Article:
Foam Rolling: Is it worth it?
Now I know we have all heard of foam rolling and there are many things out there including both that foam rolling is bad and good for you. Today we are here to dispel any myths about foam rolling and to talk about some of the more important muscle groups that foam rolling can help.
Foam Rolling also known as “Self-Myofacial Release” is a fancy term for self-massage to release muscle tightness and trigger points. Typically, a high dense cylindrical foam “roller” is used, but at times may be preformed by a lacrosse or tennis balls, Thera cane, by hand, or even other odds and ends (I have seen people use 3-inch diameter PVC piping before) The pressure applied on these specific muscles on your body are used to aid in the recovery of muscle and assist in promoting blood flow, helping muscles to return to normal function. This means that a muscle is returned to the proper amounts of elasticity, health, and movement.
Trigger points are specific “knots” that form in muscles. They are unique and can be identified because they typically refer pain. Pain referral, for our purposes, can most easily be described as the pain felt when pressure is applied to one area of the body, but the pain is felt or radiated in another area.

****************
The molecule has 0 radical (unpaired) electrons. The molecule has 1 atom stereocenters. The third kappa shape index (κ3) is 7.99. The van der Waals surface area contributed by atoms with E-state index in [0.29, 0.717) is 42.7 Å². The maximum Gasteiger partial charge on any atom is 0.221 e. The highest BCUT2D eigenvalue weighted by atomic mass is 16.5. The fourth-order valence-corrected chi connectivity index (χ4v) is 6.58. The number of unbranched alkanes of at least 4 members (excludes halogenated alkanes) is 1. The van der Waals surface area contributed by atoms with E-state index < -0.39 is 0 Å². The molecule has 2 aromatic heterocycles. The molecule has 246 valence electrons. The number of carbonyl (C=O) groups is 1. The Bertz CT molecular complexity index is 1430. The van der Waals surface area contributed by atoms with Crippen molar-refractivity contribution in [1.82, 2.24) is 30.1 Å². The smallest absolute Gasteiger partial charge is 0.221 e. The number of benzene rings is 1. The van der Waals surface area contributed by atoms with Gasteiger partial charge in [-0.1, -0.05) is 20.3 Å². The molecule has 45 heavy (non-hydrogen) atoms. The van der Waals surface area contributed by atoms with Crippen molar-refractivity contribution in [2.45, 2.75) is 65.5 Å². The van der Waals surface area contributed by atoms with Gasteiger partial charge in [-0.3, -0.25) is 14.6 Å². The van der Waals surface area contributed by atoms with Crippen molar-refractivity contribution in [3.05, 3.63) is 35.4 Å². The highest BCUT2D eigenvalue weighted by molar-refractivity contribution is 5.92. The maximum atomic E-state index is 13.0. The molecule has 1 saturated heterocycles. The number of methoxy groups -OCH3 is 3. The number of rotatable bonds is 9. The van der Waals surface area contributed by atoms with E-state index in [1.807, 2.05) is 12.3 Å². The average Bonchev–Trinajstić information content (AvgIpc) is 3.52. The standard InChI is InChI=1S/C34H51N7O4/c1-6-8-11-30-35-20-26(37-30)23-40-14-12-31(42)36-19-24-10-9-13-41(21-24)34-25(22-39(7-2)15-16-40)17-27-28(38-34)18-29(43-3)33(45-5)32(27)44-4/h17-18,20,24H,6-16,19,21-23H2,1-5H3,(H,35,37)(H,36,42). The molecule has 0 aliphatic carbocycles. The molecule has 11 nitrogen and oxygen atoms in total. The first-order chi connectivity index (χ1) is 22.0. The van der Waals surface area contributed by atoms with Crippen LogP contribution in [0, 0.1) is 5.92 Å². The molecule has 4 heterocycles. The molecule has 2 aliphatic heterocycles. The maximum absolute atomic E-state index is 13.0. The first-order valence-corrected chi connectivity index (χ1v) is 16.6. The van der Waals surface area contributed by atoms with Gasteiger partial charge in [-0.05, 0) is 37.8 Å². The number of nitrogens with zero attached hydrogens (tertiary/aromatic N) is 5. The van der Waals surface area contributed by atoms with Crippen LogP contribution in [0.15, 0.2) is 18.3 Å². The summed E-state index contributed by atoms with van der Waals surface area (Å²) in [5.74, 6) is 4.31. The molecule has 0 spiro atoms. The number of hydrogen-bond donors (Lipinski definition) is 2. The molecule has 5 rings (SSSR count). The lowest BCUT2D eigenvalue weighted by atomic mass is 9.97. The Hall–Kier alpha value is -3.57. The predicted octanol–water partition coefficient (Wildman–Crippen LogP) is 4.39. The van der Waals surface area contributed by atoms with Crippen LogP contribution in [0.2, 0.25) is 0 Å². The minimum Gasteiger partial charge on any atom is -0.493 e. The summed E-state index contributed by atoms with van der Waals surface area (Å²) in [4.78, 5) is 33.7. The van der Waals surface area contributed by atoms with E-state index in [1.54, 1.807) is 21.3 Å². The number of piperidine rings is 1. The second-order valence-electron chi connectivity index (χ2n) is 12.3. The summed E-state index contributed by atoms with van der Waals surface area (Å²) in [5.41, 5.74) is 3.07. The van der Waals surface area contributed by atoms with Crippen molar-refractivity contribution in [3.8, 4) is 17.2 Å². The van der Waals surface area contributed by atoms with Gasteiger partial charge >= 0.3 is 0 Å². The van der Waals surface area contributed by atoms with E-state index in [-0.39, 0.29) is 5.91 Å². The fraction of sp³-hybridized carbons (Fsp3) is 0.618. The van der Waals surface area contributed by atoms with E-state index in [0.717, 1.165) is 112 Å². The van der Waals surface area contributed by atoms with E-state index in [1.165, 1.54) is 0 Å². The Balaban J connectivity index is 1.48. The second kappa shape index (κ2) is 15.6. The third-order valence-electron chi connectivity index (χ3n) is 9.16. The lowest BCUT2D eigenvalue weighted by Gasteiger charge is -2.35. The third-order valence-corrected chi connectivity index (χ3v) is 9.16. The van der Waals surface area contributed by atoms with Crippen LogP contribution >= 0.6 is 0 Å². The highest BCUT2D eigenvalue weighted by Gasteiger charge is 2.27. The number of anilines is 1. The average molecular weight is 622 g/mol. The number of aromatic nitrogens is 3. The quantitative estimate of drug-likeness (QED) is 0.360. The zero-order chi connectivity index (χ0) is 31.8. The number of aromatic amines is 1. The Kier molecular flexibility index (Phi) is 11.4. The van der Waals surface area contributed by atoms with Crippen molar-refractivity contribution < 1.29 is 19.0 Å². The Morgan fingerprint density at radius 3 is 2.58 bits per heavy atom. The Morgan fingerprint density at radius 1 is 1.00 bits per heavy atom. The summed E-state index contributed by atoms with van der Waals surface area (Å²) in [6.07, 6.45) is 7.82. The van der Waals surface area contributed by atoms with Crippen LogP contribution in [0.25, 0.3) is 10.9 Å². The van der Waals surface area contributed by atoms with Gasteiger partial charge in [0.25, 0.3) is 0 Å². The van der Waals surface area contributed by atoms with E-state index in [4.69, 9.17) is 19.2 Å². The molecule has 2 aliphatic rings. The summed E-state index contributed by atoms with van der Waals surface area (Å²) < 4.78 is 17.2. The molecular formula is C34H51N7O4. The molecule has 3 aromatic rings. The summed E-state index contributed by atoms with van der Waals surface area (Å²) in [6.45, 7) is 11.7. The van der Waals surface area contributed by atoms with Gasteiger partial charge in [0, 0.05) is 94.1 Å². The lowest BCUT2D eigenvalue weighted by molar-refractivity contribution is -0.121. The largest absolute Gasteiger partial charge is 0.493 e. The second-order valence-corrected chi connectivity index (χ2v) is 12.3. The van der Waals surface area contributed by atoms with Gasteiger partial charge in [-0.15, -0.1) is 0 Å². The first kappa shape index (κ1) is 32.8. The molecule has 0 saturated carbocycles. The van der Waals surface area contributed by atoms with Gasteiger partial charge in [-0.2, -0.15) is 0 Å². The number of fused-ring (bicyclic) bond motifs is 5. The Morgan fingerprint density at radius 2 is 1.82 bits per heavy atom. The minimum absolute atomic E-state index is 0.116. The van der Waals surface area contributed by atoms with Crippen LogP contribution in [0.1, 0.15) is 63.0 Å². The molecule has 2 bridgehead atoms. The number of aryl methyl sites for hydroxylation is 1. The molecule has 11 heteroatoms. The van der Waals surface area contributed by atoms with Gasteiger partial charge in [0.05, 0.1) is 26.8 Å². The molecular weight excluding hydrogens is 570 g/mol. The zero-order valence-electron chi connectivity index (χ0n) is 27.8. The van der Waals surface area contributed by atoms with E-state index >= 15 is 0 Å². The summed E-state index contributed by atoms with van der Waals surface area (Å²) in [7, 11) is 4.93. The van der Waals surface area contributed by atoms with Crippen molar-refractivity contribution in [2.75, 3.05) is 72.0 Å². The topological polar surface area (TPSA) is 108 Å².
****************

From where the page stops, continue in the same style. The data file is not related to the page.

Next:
One of the most common areas we see this is in the leg with runner’s. Many try to roll the “IT” band Iliotibial Band, which goes down to the knee. However, this and is actually connective tissue and will not lengthen or shorten. Where the actual tigger point lies are within the tensor fascia latta muscle, or TFL. This pelvic muscle connects directly to the IT band and when contracts, causing a pulling on the band. So rather than rolling or compression of the connective tissue we need to look at compression of the TFL for triggers.
If you want to find out more about Foam Rolling or would like to go through a demonstration of how to use rollers, talk with myself or one of the therapists. We will be glad to show you how to properly work on those tiggers at home.